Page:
Sunday, November 14, 2010

Check Yo Self

An anti-Lincoln campaign poster making the rounds on the internet prompted a commenter at Matt Yglesias' blog to make this observation:
The similarities between "Negro worship" and mockingly calling Obama his supporters' Messiah intrigues me.

They really do need to get some new material.

Fascinating.  The conservative relationship with racism is very strange.  It has become conventional wisdom that liberals accuse conservatives of racism simply because that is what they do.  Therefore any suggestion is dismissed out of hand.  And since modern man knows that racism is unequivocally wrong, it can never be admitted or stated explicitly.

But we know that hatred is largely an unconscious and unreasoned phenomenon (otherwise it would no longer exist).  Yet to the conservative, who has never been interested in understanding its roots (how many conservative scholars or intellectuals have set out to understand it; how many have sought to point it out?), racism is largely a matter of conscious belief - "Are blacks or minorities racially inferior, yes or no?"

If the answer is no, then there is no racism.  So one can literally have a poster of the president with a bone through his nose, or watermelons on the white house lawn, and if they claim not to be racist then they must be taken at their word - certainly if they honestly don't believe they are.

Yet the problem with this is that hatred has always largely existed in these sort of nebulous, ill-defined boundaries of human consciousness.  People feel hatred, and it colors how they view the world, how they express themselves.  But they don't know why.  How could they?  Many people will say outright that gay sex makes them feel disgusted.  This was a common feeling among whites with regard to blacks in prior decades.  They didn't know why, and yet it was still acceptable to express explicit racism.

In modern society, where being racist is one of the worst sins, one must never admit to such feelings.  So what to do if they exist?  And further what to do when a part of you wonders if they are hateful, yet a cultural norm of political incorrectness gives you a pass and says it is OK to go right on expressing them?

Most people probably don't feel outright disgust, which is maybe one of the strongest forms of hatred.  But there are many ways in which hate can bubble around in our unconscious without quite making itself known.  Even the most open-minded among us will experience such feelings, and the degree to which we allow them to influence our thoughts can be modified by conscious examination of how hatred works - what cultural and historical forces drive it, what premises and cognitive biases it operates from, etc.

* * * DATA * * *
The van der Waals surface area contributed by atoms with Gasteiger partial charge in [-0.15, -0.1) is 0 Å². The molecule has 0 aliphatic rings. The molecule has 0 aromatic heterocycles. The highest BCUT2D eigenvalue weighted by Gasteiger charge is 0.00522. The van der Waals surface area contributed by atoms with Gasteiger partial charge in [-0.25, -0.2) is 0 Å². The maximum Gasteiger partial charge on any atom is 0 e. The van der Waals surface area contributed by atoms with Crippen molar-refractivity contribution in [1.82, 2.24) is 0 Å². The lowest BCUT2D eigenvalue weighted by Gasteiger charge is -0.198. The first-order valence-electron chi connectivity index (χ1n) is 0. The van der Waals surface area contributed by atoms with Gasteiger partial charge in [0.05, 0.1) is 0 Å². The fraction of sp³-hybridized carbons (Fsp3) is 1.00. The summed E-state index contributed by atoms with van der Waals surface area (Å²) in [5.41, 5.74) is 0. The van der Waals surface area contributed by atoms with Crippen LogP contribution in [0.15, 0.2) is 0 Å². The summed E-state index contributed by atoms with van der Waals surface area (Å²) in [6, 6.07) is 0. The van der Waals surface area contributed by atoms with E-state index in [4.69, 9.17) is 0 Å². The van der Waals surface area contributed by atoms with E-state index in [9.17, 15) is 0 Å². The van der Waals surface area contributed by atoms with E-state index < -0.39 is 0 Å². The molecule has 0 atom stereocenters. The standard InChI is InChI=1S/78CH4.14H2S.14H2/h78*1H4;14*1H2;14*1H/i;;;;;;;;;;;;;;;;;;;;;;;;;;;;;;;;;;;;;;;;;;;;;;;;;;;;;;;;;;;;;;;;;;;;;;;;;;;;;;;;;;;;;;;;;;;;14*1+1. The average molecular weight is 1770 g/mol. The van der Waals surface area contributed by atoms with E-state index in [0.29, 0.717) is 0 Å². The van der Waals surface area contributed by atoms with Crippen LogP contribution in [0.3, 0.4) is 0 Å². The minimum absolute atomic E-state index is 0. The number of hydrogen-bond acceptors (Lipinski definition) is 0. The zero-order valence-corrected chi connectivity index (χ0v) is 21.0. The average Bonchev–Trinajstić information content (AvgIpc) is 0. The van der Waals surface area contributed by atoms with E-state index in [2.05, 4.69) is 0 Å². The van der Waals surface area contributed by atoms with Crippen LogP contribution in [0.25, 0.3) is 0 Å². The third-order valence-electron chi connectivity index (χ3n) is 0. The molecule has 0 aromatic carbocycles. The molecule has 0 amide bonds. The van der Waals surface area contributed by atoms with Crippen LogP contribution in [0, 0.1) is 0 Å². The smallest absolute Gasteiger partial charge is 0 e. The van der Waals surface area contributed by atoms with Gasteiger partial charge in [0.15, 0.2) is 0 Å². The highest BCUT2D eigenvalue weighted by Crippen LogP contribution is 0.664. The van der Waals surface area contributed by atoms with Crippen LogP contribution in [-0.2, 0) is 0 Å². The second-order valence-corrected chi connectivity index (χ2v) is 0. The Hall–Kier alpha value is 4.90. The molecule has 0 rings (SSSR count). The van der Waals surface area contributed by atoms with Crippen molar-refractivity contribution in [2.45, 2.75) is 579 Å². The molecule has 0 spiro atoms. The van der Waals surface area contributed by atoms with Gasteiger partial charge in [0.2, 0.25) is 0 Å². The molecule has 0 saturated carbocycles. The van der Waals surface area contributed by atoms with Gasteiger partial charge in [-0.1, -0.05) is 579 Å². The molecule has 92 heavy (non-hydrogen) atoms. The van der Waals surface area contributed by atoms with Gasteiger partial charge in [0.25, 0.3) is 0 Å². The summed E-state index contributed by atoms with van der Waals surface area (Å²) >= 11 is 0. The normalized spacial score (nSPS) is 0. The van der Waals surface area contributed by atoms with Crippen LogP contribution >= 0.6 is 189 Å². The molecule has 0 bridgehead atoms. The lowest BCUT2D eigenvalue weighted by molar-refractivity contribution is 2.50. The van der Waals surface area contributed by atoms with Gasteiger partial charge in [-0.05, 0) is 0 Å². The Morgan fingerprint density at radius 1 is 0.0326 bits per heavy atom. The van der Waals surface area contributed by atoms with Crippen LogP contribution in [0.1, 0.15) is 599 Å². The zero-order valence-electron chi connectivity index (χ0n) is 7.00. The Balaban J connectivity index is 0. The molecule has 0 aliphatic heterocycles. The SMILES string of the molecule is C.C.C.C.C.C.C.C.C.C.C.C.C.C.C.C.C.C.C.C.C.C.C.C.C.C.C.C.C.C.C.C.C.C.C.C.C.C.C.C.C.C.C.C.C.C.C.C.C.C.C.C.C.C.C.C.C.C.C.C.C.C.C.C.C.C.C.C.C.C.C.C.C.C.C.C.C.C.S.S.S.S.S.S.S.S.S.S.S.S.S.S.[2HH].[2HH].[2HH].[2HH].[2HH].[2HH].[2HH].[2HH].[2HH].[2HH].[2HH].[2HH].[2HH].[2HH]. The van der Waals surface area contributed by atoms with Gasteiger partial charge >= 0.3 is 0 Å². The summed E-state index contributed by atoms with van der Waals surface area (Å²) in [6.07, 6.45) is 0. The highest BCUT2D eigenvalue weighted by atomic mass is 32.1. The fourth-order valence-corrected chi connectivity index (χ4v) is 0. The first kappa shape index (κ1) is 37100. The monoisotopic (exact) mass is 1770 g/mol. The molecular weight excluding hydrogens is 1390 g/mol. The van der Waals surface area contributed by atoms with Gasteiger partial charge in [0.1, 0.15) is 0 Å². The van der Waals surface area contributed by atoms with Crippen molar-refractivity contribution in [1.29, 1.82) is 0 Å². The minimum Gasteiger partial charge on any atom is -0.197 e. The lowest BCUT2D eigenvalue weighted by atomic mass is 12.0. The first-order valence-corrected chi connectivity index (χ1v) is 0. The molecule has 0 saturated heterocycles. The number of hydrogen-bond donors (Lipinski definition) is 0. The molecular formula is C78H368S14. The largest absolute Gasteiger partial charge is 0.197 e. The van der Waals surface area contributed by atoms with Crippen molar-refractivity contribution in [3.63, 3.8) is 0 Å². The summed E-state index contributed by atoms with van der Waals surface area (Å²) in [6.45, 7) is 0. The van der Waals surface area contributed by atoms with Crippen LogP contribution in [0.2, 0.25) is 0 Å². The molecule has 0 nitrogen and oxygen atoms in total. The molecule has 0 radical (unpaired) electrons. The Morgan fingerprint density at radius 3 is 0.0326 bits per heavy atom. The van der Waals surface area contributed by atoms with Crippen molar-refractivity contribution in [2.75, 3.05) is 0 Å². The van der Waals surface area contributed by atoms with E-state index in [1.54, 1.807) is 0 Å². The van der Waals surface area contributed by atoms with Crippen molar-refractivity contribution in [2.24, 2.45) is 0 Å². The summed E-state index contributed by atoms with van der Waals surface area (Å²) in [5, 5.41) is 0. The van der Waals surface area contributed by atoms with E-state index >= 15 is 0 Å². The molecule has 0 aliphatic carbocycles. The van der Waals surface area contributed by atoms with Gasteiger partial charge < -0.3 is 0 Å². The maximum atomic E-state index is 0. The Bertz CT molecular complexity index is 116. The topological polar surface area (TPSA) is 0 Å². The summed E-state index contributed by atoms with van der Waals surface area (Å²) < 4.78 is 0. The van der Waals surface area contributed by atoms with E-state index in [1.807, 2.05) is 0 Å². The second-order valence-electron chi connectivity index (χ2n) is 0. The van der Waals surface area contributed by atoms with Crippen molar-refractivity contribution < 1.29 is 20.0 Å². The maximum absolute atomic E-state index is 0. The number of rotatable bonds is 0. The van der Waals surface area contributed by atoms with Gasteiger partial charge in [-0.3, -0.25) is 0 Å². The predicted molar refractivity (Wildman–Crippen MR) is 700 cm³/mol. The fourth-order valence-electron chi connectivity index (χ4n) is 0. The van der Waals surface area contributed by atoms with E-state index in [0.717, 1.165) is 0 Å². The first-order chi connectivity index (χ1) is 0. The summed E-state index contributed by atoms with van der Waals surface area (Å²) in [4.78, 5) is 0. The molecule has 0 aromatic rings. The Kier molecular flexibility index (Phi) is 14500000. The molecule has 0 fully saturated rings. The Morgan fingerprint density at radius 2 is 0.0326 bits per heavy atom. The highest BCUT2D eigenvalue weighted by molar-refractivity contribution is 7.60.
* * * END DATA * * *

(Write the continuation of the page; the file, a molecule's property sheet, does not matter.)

Yet these are exactly the sort of tactics that conservatives A)deny are necessary and B) unlikely to have been trained in.  So, now you have a situation in which conservatives can view racism as wrong, yet like anyone experience hateful feelings, and then lack the cognitive skills to keep them from influencing their ideas.  In fact attempts to do so are countered by a cultural norm of political incorrectness which provides a sort of foil under which to allow hate to flow freely.

What is more, conservatism as a movement can adopt broad platforms based upon hate-influenced premises, even though the degree to which the hate is coloring the assumptions is not understood.  An example of this would be the Arizona law legalizing the profiling of illegal immigrants.  White people who believe themselves to not be racist, rationally consider Hispanics their equals, nonetheless support a law the burden of which falls grossly on Hispanics.  But because they lack the understanding of how racism and hatred have historically operated, they don't know how to critically examine the assumptions underlying their support of the law.  And when liberals criticize the law on racial grounds, conservatism - having experienced this accusation throughout its history (including when it was defending explicit hatred, and today with homosexuality), closes ranks and denies the mere possibility that race "has anything to do with it".

So we get stuck in these cycles in which two competing narratives are built in reaction to the other, and objective examination of the specific issue is almost impossible.  If liberals have become the movement of people seeking to root out racism and hate, conservatives have become the party of denying its existence in all but the most explicit possible cases.  Even if hate has never worked, and never will work this way.

Humans have demonstrated a limitless capacity to fall victim to hateful bias, and therefor must be on constant guard for its infiltration of our unconscious.  This requires understanding how hate works, the structure of its formation within society.  It also requires active resistance, in the form of meta-cognitive analysis, or as the poet Ice Cube famously put it, "Check yourself before you wreck yourself".

No comments:

Post a Comment